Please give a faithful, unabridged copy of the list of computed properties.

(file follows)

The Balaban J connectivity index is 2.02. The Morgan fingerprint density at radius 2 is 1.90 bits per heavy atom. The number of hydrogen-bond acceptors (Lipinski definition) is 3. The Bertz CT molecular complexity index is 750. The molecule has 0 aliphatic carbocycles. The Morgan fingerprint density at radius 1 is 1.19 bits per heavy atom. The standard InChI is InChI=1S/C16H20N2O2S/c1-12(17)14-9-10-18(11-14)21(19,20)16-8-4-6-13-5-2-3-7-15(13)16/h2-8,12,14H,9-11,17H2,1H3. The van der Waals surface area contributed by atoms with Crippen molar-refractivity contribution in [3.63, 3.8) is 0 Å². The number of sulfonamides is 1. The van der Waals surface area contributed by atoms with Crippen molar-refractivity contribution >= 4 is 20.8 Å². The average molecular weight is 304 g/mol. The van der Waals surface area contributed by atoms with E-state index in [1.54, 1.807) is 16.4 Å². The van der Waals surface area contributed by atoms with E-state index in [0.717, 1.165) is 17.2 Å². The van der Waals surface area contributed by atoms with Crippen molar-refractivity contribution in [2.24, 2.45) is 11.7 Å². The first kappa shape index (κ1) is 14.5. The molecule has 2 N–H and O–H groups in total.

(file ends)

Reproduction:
The Balaban J connectivity index is 2.02. The Morgan fingerprint density at radius 2 is 1.90 bits per heavy atom. The number of hydrogen-bond acceptors (Lipinski definition) is 3. The Bertz CT molecular complexity index is 750. The molecule has 0 aliphatic carbocycles. The Morgan fingerprint density at radius 1 is 1.19 bits per heavy atom. The standard InChI is InChI=1S/C16H20N2O2S/c1-12(17)14-9-10-18(11-14)21(19,20)16-8-4-6-13-5-2-3-7-15(13)16/h2-8,12,14H,9-11,17H2,1H3. The van der Waals surface area contributed by atoms with Crippen molar-refractivity contribution in [3.63, 3.8) is 0 Å². The number of sulfonamides is 1. The van der Waals surface area contributed by atoms with Crippen molar-refractivity contribution >= 4 is 20.8 Å². The average molecular weight is 304 g/mol. The van der Waals surface area contributed by atoms with E-state index in [1.54, 1.807) is 16.4 Å². The van der Waals surface area contributed by atoms with E-state index in [0.717, 1.165) is 17.2 Å². The van der Waals surface area contributed by atoms with Crippen molar-refractivity contribution in [2.24, 2.45) is 11.7 Å². The first kappa shape index (κ1) is 14.5. The molecule has 2 N–H and O–H groups in total.